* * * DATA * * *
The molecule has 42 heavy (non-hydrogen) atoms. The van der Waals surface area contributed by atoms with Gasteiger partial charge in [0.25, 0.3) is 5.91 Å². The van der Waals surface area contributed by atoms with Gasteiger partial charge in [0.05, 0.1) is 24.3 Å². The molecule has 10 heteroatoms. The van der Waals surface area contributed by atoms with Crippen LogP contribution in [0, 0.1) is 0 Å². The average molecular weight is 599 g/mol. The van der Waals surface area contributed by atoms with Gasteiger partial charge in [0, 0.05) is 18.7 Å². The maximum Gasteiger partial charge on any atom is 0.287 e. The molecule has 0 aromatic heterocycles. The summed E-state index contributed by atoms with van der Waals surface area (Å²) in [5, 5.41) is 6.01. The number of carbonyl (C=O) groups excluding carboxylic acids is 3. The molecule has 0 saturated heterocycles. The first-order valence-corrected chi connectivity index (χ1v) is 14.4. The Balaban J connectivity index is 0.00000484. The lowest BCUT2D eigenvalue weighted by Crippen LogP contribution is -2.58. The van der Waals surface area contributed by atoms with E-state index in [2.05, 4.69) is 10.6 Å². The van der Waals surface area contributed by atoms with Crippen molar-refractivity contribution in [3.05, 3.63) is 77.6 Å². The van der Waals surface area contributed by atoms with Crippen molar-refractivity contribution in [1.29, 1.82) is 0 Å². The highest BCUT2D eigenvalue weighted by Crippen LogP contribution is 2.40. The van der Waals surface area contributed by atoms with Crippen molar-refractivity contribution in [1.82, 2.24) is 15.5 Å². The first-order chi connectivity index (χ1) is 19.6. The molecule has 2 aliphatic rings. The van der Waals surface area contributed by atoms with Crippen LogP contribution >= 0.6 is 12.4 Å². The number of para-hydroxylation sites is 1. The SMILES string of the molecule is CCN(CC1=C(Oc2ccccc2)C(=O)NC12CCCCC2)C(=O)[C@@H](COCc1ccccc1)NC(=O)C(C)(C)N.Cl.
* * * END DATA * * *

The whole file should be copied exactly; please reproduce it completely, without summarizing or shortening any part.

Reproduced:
The molecule has 42 heavy (non-hydrogen) atoms. The van der Waals surface area contributed by atoms with Gasteiger partial charge in [0.25, 0.3) is 5.91 Å². The van der Waals surface area contributed by atoms with Gasteiger partial charge in [0.05, 0.1) is 24.3 Å². The molecule has 10 heteroatoms. The van der Waals surface area contributed by atoms with Crippen LogP contribution in [0, 0.1) is 0 Å². The average molecular weight is 599 g/mol. The van der Waals surface area contributed by atoms with Gasteiger partial charge in [0, 0.05) is 18.7 Å². The maximum Gasteiger partial charge on any atom is 0.287 e. The molecule has 0 aromatic heterocycles. The summed E-state index contributed by atoms with van der Waals surface area (Å²) in [5, 5.41) is 6.01. The number of carbonyl (C=O) groups excluding carboxylic acids is 3. The molecule has 0 saturated heterocycles. The first-order valence-corrected chi connectivity index (χ1v) is 14.4. The Balaban J connectivity index is 0.00000484. The lowest BCUT2D eigenvalue weighted by Crippen LogP contribution is -2.58. The van der Waals surface area contributed by atoms with E-state index in [2.05, 4.69) is 10.6 Å². The van der Waals surface area contributed by atoms with Crippen molar-refractivity contribution in [3.05, 3.63) is 77.6 Å². The van der Waals surface area contributed by atoms with Crippen molar-refractivity contribution in [1.29, 1.82) is 0 Å². The highest BCUT2D eigenvalue weighted by Crippen LogP contribution is 2.40. The van der Waals surface area contributed by atoms with Crippen molar-refractivity contribution in [1.82, 2.24) is 15.5 Å². The first-order chi connectivity index (χ1) is 19.6. The molecule has 2 aliphatic rings. The van der Waals surface area contributed by atoms with Crippen LogP contribution >= 0.6 is 12.4 Å². The number of para-hydroxylation sites is 1. The SMILES string of the molecule is CCN(CC1=C(Oc2ccccc2)C(=O)NC12CCCCC2)C(=O)[C@@H](COCc1ccccc1)NC(=O)C(C)(C)N.Cl.